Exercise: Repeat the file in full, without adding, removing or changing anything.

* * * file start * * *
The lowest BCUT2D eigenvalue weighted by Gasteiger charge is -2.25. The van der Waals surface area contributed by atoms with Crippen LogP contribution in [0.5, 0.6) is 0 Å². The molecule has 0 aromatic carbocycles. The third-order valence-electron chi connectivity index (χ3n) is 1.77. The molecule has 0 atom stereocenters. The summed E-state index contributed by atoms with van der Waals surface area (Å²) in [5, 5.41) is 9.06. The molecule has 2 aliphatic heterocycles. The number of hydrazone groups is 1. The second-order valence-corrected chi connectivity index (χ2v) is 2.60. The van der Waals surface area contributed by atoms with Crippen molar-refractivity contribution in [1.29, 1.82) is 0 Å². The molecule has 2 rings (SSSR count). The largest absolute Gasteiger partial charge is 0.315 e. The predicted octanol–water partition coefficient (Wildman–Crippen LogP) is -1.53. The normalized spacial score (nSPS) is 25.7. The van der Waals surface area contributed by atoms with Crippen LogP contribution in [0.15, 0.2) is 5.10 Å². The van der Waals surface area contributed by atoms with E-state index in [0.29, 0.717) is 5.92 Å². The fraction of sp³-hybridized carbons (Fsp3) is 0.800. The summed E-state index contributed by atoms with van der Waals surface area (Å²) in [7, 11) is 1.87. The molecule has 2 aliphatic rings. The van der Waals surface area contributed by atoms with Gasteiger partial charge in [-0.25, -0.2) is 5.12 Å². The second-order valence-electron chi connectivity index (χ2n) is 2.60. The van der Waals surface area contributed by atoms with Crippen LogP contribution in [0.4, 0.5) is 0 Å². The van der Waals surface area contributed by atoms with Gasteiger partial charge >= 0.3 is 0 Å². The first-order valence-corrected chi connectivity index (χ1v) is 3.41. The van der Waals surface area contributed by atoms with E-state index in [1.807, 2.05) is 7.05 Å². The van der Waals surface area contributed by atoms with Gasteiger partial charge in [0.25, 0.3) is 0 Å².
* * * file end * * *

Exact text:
The lowest BCUT2D eigenvalue weighted by Gasteiger charge is -2.25. The van der Waals surface area contributed by atoms with Crippen LogP contribution in [0.5, 0.6) is 0 Å². The molecule has 0 aromatic carbocycles. The third-order valence-electron chi connectivity index (χ3n) is 1.77. The molecule has 0 atom stereocenters. The summed E-state index contributed by atoms with van der Waals surface area (Å²) in [5, 5.41) is 9.06. The molecule has 2 aliphatic heterocycles. The number of hydrazone groups is 1. The second-order valence-corrected chi connectivity index (χ2v) is 2.60. The van der Waals surface area contributed by atoms with Crippen molar-refractivity contribution in [1.29, 1.82) is 0 Å². The molecule has 2 rings (SSSR count). The largest absolute Gasteiger partial charge is 0.315 e. The predicted octanol–water partition coefficient (Wildman–Crippen LogP) is -1.53. The normalized spacial score (nSPS) is 25.7. The van der Waals surface area contributed by atoms with Crippen LogP contribution in [0.15, 0.2) is 5.10 Å². The van der Waals surface area contributed by atoms with E-state index in [0.29, 0.717) is 5.92 Å². The fraction of sp³-hybridized carbons (Fsp3) is 0.800. The summed E-state index contributed by atoms with van der Waals surface area (Å²) in [7, 11) is 1.87. The molecule has 2 aliphatic rings. The van der Waals surface area contributed by atoms with Gasteiger partial charge in [-0.25, -0.2) is 5.12 Å². The second-order valence-electron chi connectivity index (χ2n) is 2.60. The van der Waals surface area contributed by atoms with Crippen LogP contribution in [0.4, 0.5) is 0 Å². The van der Waals surface area contributed by atoms with Gasteiger partial charge >= 0.3 is 0 Å². The first-order valence-corrected chi connectivity index (χ1v) is 3.41. The van der Waals surface area contributed by atoms with E-state index in [1.807, 2.05) is 7.05 Å². The van der Waals surface area contributed by atoms with Gasteiger partial charge in [0.25, 0.3) is 0 Å².